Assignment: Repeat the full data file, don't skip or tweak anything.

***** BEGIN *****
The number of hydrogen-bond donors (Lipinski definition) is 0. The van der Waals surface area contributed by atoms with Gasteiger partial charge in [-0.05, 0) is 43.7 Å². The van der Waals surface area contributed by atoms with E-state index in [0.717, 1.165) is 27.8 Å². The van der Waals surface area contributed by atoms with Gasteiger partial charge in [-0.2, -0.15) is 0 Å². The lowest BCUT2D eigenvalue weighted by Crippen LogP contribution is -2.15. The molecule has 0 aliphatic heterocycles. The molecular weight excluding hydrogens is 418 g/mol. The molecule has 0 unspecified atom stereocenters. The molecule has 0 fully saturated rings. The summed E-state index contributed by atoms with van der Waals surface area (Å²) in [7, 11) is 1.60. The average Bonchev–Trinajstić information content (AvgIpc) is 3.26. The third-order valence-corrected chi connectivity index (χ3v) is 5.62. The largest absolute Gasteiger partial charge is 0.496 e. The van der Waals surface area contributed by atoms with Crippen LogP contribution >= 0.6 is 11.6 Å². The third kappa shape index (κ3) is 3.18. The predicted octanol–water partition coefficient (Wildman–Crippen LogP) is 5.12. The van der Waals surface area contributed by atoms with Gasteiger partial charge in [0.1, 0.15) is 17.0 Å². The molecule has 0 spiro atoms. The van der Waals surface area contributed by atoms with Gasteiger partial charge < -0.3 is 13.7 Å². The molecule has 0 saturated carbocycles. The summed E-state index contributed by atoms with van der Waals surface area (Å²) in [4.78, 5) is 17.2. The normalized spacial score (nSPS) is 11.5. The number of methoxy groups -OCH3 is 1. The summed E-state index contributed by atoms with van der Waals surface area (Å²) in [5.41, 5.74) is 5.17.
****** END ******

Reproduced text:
The number of hydrogen-bond donors (Lipinski definition) is 0. The van der Waals surface area contributed by atoms with Gasteiger partial charge in [-0.05, 0) is 43.7 Å². The van der Waals surface area contributed by atoms with E-state index in [0.717, 1.165) is 27.8 Å². The van der Waals surface area contributed by atoms with Gasteiger partial charge in [-0.2, -0.15) is 0 Å². The lowest BCUT2D eigenvalue weighted by Crippen LogP contribution is -2.15. The molecule has 0 aliphatic heterocycles. The molecular weight excluding hydrogens is 418 g/mol. The molecule has 0 unspecified atom stereocenters. The molecule has 0 fully saturated rings. The summed E-state index contributed by atoms with van der Waals surface area (Å²) in [7, 11) is 1.60. The average Bonchev–Trinajstić information content (AvgIpc) is 3.26. The third-order valence-corrected chi connectivity index (χ3v) is 5.62. The largest absolute Gasteiger partial charge is 0.496 e. The van der Waals surface area contributed by atoms with Crippen LogP contribution >= 0.6 is 11.6 Å². The third kappa shape index (κ3) is 3.18. The predicted octanol–water partition coefficient (Wildman–Crippen LogP) is 5.12. The van der Waals surface area contributed by atoms with Gasteiger partial charge in [0.1, 0.15) is 17.0 Å². The molecule has 0 spiro atoms. The van der Waals surface area contributed by atoms with Gasteiger partial charge < -0.3 is 13.7 Å². The molecule has 0 saturated carbocycles. The summed E-state index contributed by atoms with van der Waals surface area (Å²) in [4.78, 5) is 17.2. The normalized spacial score (nSPS) is 11.5. The number of methoxy groups -OCH3 is 1. The summed E-state index contributed by atoms with van der Waals surface area (Å²) in [5.41, 5.74) is 5.17.